Keep reading
29th April

Tasty tarts and perfect pies, handmade in our nursing home in Surrey

Last week, two lovely ladies living here in at the Huntington and Langham Estate decided to get their hands dirty in the kitchen and have fun with a spot of baking! Molly has lived here for quite a while and Veronica has only recently moved in, so they haven’t known each other for too long, but they decided to join forces and have some fun together as they both fancied getting creative in the kitchen.

With the introduction of All Care Matters to Huntington House, following the success of Dementia Care Matters implemented from day one in our specialist dementia care home, Langham Court, we have made all sorts of changes to our residential and nursing home here in Surrey.

With All Care Matters, there’s such a strong focus on the wellbeing of the people living here; we believe everyone should be able to lead as independent a life as they would like to here in our home, so we have put all sorts of things in place to facilitate this, and it seems to be going down a storm. As part of that, we decided to build a kitchenette!

This isn’t the typical kind of kitchenette you see in most care homes where it’s used to make the odd cup of tea and slice of toast – this is a proper kitchenette and people living here are encouraged to make use of it whenever they fancy it, so everyone is able to cook and bake whenever they want to.

Although it’s not everyone’s idea of fun, the facility is there to be used at any time, with the team always on hand to help, of course. For people like Molly and Veronica – who are really quite independent, they just happen to be living with early memory loss – it’s the most amazing way for them to be engaged in meaningful activities and fully connect with how everyday life would have been for them in days gone by. It’s these small things like being able to bake that we take for granted.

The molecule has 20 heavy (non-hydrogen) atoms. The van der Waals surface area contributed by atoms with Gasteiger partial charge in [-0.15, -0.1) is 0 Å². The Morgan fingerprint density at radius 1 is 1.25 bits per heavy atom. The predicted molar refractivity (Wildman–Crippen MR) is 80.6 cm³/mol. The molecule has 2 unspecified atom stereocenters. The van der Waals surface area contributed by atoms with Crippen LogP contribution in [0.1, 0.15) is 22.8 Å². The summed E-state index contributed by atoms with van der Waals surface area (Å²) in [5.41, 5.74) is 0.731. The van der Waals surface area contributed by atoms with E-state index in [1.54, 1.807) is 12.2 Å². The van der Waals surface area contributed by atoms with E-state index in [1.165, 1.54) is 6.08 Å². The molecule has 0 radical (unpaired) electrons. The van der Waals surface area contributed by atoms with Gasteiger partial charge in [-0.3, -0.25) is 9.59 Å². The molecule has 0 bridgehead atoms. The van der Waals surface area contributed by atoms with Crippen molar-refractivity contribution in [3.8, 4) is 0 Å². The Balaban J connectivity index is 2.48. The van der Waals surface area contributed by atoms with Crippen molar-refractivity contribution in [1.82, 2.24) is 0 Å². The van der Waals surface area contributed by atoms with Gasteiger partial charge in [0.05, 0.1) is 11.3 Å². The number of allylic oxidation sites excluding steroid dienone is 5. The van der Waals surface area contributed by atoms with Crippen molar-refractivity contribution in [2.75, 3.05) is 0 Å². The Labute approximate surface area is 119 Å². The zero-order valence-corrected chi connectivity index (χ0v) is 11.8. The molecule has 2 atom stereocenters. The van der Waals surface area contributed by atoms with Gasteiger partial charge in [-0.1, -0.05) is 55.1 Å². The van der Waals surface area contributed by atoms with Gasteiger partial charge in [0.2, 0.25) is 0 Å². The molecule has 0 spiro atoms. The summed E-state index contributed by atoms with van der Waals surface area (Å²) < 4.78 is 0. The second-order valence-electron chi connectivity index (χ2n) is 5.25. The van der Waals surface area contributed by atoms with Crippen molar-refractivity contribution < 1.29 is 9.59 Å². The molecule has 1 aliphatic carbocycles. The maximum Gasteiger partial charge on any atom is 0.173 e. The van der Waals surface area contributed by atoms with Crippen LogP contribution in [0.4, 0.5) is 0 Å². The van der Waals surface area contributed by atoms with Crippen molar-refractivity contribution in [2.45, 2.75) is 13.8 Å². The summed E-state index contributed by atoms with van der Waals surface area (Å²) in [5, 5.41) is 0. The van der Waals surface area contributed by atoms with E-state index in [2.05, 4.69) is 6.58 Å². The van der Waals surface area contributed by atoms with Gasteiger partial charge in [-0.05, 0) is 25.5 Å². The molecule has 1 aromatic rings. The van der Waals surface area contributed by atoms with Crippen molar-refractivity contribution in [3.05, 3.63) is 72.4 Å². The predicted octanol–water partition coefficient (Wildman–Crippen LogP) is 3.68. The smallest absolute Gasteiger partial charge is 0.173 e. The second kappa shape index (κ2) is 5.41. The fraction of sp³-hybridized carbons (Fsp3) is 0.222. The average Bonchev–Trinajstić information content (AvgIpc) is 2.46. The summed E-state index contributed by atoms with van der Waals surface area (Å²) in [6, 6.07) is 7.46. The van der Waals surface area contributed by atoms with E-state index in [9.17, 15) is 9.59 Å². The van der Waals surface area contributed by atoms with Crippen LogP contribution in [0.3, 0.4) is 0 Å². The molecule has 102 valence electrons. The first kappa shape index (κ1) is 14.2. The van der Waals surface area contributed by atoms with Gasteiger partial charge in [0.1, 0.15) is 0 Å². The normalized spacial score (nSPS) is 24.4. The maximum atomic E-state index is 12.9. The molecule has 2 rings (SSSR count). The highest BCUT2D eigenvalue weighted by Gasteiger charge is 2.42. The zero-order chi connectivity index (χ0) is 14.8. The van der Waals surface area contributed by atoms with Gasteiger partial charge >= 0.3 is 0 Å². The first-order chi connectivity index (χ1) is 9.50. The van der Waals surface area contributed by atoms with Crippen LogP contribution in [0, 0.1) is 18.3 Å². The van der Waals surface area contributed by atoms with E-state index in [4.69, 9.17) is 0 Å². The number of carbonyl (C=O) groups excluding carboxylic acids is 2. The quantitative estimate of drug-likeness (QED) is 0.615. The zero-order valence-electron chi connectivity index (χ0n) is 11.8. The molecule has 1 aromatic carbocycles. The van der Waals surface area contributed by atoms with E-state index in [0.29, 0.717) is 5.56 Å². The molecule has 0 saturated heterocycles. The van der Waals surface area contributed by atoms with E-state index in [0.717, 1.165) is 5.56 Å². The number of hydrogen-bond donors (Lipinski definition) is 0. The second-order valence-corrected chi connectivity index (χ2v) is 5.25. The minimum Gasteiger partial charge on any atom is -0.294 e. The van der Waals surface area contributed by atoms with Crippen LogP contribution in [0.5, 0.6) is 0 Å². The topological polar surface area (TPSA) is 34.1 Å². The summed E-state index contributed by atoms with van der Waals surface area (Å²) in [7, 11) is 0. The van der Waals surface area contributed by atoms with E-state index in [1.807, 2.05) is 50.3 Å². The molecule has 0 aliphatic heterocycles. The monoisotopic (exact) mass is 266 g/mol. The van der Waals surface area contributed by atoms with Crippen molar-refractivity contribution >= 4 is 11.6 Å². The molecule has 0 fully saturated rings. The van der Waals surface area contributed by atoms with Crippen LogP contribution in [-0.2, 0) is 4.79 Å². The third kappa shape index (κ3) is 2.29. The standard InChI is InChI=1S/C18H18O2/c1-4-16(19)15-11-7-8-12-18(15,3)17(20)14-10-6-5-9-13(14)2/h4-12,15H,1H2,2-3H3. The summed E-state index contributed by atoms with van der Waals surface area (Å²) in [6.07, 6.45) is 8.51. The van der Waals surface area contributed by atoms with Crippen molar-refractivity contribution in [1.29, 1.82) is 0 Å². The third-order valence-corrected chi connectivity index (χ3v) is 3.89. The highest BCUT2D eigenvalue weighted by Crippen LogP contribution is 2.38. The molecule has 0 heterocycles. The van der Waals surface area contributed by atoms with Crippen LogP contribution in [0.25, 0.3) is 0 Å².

In fact, Molly was a great baker at home and on quite a few occasions has mentioned that she missed being able to bake. Molly wanted to make jam tarts and said she used to make them every week for her family, so it was a pleasure seeing her in her element, baking for the first time in a while – and it was amazing tasting the finished tarts too!

Molly completely remembered how to make shortcrust pastry from scratch, along with all the exact quantities she needed – all we did was provide the ingredients. She spoke about making apple pie and custard as well as Eccles cakes, so fingers crossed we can make those very soon.

Whilst enjoying making pastry, Molly chatted about growing up in Lancashire, walking about how much she loved cooking for her husband and family. Seeing and hearing Molly during the couple of hours spent in the kitchen was just so wonderful, and everyone who wandered past the kitchenette commented on how great it was to see, smell and taste.

In addition to the delicious jam tarts, we also cooked mini chicken and leek pies! Veronica was keen to stop, chat and get involved, so she helped Molly by getting the pastry cutters out and filling the tins. Both the pies and tarts went down extremely well with everyone, and another baking session is planned for after Easter. Follow us on Facebook to see how they turn out!